In this chapter we presented a practical approach to software defect prediction, which helps assure the delivery of high quality software. An innovative cloud-based analytics tool, BRACE, was introduced which automates the entire process of data extraction, pre-processing, core processing, and post-processing, combined with a user interface. It no longer relies on the use of a spreadsheet and generates prediction in real-time, which can be shared with any members of a project. SRGM is the core analytics engine which implements technical breakthroughs in this area. It provides a robust, consistent, flexible, fast, statistically sound approach to defect prediction for any defect data sets without human intervention. The enhanced version of SRGM incorporates feature arrival data to provide defect prediction throughout the lifecycle of each release with much improved accuracy. We also demonstrated the method for predicting customer defects and software availability during the operation phase, which should be the basis for software quality assurance. We demonstrated the effectiveness of the approach using data sets taken from telecom development projects, varying from traditional development to DevOps CI/CD with full agile development. This approach can be easily applied to any software development projects.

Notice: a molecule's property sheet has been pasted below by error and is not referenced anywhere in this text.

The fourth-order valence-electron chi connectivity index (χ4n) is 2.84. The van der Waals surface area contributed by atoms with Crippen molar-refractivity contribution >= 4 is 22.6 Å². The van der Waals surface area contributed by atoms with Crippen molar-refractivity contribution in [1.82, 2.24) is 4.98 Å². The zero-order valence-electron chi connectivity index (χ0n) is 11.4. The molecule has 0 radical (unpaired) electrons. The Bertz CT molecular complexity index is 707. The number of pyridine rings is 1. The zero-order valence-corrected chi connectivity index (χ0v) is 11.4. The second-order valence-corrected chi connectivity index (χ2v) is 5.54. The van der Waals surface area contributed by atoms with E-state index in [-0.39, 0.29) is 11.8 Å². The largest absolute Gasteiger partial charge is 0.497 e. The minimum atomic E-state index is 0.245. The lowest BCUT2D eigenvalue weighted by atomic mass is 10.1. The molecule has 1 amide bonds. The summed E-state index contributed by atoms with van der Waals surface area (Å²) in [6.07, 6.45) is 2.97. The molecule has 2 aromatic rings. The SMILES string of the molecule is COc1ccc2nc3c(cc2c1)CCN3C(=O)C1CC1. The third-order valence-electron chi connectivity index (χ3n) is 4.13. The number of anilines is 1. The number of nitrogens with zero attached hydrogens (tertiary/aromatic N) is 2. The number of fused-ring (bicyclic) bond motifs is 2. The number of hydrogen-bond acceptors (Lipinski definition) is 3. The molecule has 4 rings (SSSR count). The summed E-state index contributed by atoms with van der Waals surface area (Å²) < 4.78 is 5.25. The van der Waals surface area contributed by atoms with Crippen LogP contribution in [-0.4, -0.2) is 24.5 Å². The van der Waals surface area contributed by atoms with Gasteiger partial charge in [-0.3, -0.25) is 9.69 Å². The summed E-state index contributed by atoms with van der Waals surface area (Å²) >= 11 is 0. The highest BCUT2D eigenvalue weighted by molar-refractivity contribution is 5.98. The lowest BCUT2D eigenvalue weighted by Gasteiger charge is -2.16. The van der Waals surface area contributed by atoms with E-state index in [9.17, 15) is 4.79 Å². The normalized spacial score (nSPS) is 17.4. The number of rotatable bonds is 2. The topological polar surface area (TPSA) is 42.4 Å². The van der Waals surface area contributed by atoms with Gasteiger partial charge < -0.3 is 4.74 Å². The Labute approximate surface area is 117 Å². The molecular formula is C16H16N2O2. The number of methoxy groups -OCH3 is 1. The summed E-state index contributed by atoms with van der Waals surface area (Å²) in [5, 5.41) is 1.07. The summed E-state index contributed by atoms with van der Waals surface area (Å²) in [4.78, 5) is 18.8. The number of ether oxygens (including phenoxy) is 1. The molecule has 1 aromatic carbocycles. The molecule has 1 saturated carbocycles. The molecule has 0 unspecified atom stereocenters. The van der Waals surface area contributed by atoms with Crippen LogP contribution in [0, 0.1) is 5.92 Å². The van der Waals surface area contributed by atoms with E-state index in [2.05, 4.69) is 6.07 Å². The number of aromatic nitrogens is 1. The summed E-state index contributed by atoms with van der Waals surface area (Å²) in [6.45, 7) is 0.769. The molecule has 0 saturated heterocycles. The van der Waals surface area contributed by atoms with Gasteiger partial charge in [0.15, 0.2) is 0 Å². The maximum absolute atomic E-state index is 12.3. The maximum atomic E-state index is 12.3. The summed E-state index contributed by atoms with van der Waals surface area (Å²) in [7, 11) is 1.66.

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  • It is worth noting that test phase names vary across projects and organizations.
  • While defect trend analysis is typically performed with weekly data, as we move towards continuous delivery, it is necessary to investigate the use of daily data. Therefore, the proposed tool has been applied to daily defect data from several projects, and has been able to produce results consistent with those from weekly data. Allowing the use of daily data is important as this allows SRGM to be applied in real time (daily), and hence help detect possible problems earlier.

Written By

Kazu Okumoto, Rashid Mijumbi and Abhaya Asthana

Submitted: 13 March 2018 Reviewed: 29 June 2018 Published: 05 November 2018